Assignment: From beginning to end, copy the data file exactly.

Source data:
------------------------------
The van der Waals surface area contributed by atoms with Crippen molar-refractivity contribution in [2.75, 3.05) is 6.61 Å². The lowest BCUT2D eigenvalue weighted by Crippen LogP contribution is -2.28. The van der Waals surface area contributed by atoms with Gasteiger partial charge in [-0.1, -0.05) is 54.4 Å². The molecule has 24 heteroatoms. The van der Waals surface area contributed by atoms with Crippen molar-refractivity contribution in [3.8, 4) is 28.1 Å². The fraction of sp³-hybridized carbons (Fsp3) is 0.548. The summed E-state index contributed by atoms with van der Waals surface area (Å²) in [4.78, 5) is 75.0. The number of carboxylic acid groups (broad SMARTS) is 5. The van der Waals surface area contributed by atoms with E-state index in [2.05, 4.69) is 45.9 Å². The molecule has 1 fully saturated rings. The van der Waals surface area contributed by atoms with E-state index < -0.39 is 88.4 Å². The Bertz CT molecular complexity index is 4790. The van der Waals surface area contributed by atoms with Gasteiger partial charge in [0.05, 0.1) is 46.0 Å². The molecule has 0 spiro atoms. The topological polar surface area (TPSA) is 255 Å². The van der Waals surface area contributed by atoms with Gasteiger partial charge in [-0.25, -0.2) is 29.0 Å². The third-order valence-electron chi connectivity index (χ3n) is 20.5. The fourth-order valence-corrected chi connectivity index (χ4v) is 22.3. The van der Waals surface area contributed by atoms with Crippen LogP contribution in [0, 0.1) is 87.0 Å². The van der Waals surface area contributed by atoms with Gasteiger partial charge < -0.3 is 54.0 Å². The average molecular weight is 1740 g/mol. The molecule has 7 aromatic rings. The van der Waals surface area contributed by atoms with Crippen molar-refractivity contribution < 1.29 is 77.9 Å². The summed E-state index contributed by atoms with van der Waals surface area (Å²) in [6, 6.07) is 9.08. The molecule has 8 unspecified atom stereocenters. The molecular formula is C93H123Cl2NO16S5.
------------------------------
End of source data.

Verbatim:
The van der Waals surface area contributed by atoms with Crippen molar-refractivity contribution in [2.75, 3.05) is 6.61 Å². The lowest BCUT2D eigenvalue weighted by Crippen LogP contribution is -2.28. The van der Waals surface area contributed by atoms with Gasteiger partial charge in [-0.1, -0.05) is 54.4 Å². The molecule has 24 heteroatoms. The van der Waals surface area contributed by atoms with Crippen molar-refractivity contribution in [3.8, 4) is 28.1 Å². The fraction of sp³-hybridized carbons (Fsp3) is 0.548. The summed E-state index contributed by atoms with van der Waals surface area (Å²) in [4.78, 5) is 75.0. The number of carboxylic acid groups (broad SMARTS) is 5. The van der Waals surface area contributed by atoms with E-state index in [2.05, 4.69) is 45.9 Å². The molecule has 1 fully saturated rings. The van der Waals surface area contributed by atoms with E-state index < -0.39 is 88.4 Å². The Bertz CT molecular complexity index is 4790. The van der Waals surface area contributed by atoms with Gasteiger partial charge in [0.05, 0.1) is 46.0 Å². The molecule has 0 spiro atoms. The topological polar surface area (TPSA) is 255 Å². The van der Waals surface area contributed by atoms with Gasteiger partial charge in [-0.25, -0.2) is 29.0 Å². The third-order valence-electron chi connectivity index (χ3n) is 20.5. The fourth-order valence-corrected chi connectivity index (χ4v) is 22.3. The van der Waals surface area contributed by atoms with Crippen LogP contribution in [0, 0.1) is 87.0 Å². The van der Waals surface area contributed by atoms with Gasteiger partial charge < -0.3 is 54.0 Å². The average molecular weight is 1740 g/mol. The molecule has 7 aromatic rings. The van der Waals surface area contributed by atoms with Crippen molar-refractivity contribution < 1.29 is 77.9 Å². The summed E-state index contributed by atoms with van der Waals surface area (Å²) in [6, 6.07) is 9.08. The molecule has 8 unspecified atom stereocenters. The molecular formula is C93H123Cl2NO16S5.